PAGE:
Thanks for the heads up. I listened to Dr. Leach's podcast and got a better sense of the degree to which residents are trained, at least in part, outside of academic centers.To the extent this happens the impact of the 80 hr. resident week on demand for hospitalists would be greater.I apologize for relying too much on observations in one large southern city with 2 medical schools and not doing a little more research into that point.

Anonymous said...

As a private community physician who still manages most of his hospitalized patients, here's my perspective. It is not terribly cost-effective for me to do hospital care. I have a personal economic incentive to get the patient out of the hospital as soon as possible. However I am also familiar with what goes on after hospital discharge. Many patients are discharged to nursing homes which are not staffed adequately to care for the ill, unstable patients sent there. Home care is available, but physician supervision is lacking because most doctors will not do house calls. If the patient is too weak or unstable to come to the doctor's office, there is no physician care. More and more it seems that hospital care is about doing less and less faster and faster and then dumping the patient on someone else's lap. The hospitalist may get the patient out of the hospital sooner because there is no incentive to worry about what happens after discharge.

Anonymous said...

"The hospitalist may get the patient out of the hospital sooner because there is no incentive to worry about what happens after discharge. "

after doing primary care work, inpatient and outpatient, for several years and now just inpatient hospitalist work....I can see little difference in my style. I try not to send patients home or to a nursing home until I think they are ready medically. It does no good for the patient or myself to send some home too soon.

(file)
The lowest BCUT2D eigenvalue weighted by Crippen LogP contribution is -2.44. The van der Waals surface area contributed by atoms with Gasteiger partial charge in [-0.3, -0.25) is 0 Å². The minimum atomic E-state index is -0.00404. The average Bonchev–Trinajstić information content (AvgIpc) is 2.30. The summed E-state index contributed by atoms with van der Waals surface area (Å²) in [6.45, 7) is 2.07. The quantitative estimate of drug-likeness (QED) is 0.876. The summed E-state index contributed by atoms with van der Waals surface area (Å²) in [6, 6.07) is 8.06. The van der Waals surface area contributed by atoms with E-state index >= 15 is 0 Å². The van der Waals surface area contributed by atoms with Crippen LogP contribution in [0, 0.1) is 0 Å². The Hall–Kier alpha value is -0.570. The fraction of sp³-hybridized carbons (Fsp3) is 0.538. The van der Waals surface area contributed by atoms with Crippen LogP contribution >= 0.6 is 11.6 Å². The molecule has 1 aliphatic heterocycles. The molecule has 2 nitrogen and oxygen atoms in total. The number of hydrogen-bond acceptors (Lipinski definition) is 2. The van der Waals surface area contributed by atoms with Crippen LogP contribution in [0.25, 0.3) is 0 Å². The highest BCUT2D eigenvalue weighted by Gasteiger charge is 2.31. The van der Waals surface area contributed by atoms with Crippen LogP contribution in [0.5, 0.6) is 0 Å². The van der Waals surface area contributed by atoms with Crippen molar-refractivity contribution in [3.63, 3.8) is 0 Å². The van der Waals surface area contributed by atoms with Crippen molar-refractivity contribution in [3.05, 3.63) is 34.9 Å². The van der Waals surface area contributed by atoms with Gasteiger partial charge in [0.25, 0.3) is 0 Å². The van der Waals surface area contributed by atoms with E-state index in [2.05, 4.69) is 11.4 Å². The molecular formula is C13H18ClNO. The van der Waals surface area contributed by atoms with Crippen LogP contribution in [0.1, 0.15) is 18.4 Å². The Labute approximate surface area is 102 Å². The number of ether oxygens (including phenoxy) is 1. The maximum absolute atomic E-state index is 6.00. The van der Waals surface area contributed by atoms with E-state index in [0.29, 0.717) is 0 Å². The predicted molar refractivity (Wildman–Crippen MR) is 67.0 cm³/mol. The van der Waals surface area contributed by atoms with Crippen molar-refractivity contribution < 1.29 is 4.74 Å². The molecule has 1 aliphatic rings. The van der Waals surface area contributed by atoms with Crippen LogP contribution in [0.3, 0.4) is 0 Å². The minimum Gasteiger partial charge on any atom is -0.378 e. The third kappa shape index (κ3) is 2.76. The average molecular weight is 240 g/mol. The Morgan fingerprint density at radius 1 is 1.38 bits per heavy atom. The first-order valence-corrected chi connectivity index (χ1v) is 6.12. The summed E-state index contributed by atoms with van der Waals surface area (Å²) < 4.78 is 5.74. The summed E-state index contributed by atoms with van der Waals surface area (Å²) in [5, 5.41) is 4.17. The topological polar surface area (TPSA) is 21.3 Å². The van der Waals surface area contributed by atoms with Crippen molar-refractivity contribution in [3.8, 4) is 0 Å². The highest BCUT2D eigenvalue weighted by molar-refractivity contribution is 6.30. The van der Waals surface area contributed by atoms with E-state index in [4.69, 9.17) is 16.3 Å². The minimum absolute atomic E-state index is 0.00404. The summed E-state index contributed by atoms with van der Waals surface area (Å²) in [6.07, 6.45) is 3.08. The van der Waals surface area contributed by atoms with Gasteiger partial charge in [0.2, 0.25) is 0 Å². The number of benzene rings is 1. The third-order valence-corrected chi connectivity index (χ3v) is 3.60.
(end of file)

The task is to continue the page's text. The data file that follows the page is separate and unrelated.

The worst scenario I had in primary care was usually in caring for the mandatory unattached hospital patients who I admitted on medical back-up call. It takes a lot of effort and time , away from my esttablished patinets, to care for patients who you meet for the first time in the Emergency department. Now , as a hospitalist about 50% of my patients have no physician and many after discharge will not be able to or care to find a physician.

The biggest difference I find in hospital vs primary care work is not the stress of work (both have their unique stressors) but rather the lack of stress when I am not working. In primary care I never felt like I had time off...always worrying about details and risks my patients might face especially when they presented with a problem that I could not readily solve. I tended to work in the office on the weekends or come back late at night or cut short vacation time so I could improve my patient care or slog through the mounds of paper work I needed to do on behalf of my patients. As a hospitalist... when I'm off, I can actually relax and enjoy life without worrying so much. It is this sentiment, repeated often times among my hospitalist colleagues ( who did primary care first) that seems to come up repeatedly.